Welcome to the second edition of “Famous Names in Public Health!” In this segment, I will give recognition to individuals who have made significant contributions to the fields of public health and medicine.
While Ygritte from “Game of Thrones” may disagree, it turns out that John Snow did know something. In fact, a man with the same moniker is credited as the father of epidemiology. Epidemiology is the study of the distribution and determinants health outcomes and diseases in a population.
John Snow lived in London in the 1850s, at a time when modern health practices didn’t exist. It was widely believed that diseases and illness had some divine component and could be a kind of Godly punishment. People did not wash themselves or their hands daily, and they certainly didn’t know much about how infections spread. Sewage and waste were dumped in the streets, and water sources were easily contaminated. Fecal-Oral transmission was not a term or a recognized cause of disease in those days. In fact, Germ Theory was still gaining momentum and acceptance among scientists at this time. Microorganisms were seen as a secondary result of infection, not the cause. Dr. Snow’s actions helped cement this theory and forever change the management of disease outbreaks for centuries to come.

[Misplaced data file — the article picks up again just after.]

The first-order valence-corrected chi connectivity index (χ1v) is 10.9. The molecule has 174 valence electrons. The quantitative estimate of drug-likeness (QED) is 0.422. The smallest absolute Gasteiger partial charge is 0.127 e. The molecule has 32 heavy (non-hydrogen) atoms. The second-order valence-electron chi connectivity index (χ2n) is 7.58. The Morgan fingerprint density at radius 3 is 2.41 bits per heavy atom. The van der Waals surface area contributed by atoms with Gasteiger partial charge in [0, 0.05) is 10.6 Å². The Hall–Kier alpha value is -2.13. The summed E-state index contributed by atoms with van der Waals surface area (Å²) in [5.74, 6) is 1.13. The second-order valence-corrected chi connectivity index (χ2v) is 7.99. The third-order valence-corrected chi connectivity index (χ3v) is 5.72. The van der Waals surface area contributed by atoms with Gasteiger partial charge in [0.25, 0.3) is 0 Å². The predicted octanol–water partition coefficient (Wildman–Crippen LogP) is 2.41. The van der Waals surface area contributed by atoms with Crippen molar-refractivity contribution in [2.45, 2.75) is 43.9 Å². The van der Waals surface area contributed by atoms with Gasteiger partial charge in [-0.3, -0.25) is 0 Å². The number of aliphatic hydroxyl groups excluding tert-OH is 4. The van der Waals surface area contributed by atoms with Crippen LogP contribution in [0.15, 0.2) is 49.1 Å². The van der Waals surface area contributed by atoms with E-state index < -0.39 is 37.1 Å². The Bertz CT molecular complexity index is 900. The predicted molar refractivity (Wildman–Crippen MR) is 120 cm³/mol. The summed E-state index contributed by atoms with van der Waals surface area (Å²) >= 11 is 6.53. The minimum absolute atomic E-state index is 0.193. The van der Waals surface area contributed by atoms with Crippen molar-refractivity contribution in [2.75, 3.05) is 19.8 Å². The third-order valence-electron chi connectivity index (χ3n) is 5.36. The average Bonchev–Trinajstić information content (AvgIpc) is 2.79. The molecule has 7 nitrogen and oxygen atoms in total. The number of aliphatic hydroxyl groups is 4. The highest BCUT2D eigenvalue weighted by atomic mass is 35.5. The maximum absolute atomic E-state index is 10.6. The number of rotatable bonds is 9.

It all started when an outbreak of cholera (which is briefly described here) in London in 1854. The outbreak began in Soho and caused a staggering 550 deaths in just 2 weeks. Due to this, Dr.Snow went door-to-door to track the progression of the disease, and he color coded a map of the city outlining the affected and unaffected residents. Through his work, he was able to analyze the information for patterns, and he discovered that everyone in the afflicted area used the same water pump, the Broad Street water pump. After presenting his findings, the handle to the pump was removed , and the amount of cholera cases in the community decreased dramatically.
Although it took a significant amount of time for the spread of cholera to be linked to contaminated water, despite the evidence found in Dr.Snow’s research, his methodical and systematic pursuit of knowledge and information, as well as his analysis that ruled out other possible contributing factors of disease set the foundation of epidemiological research in the future.
Dr. Snow is also noted to have contributed to the study of the new field of anesthesiology and to have linked cholera disease to water-borne conditions.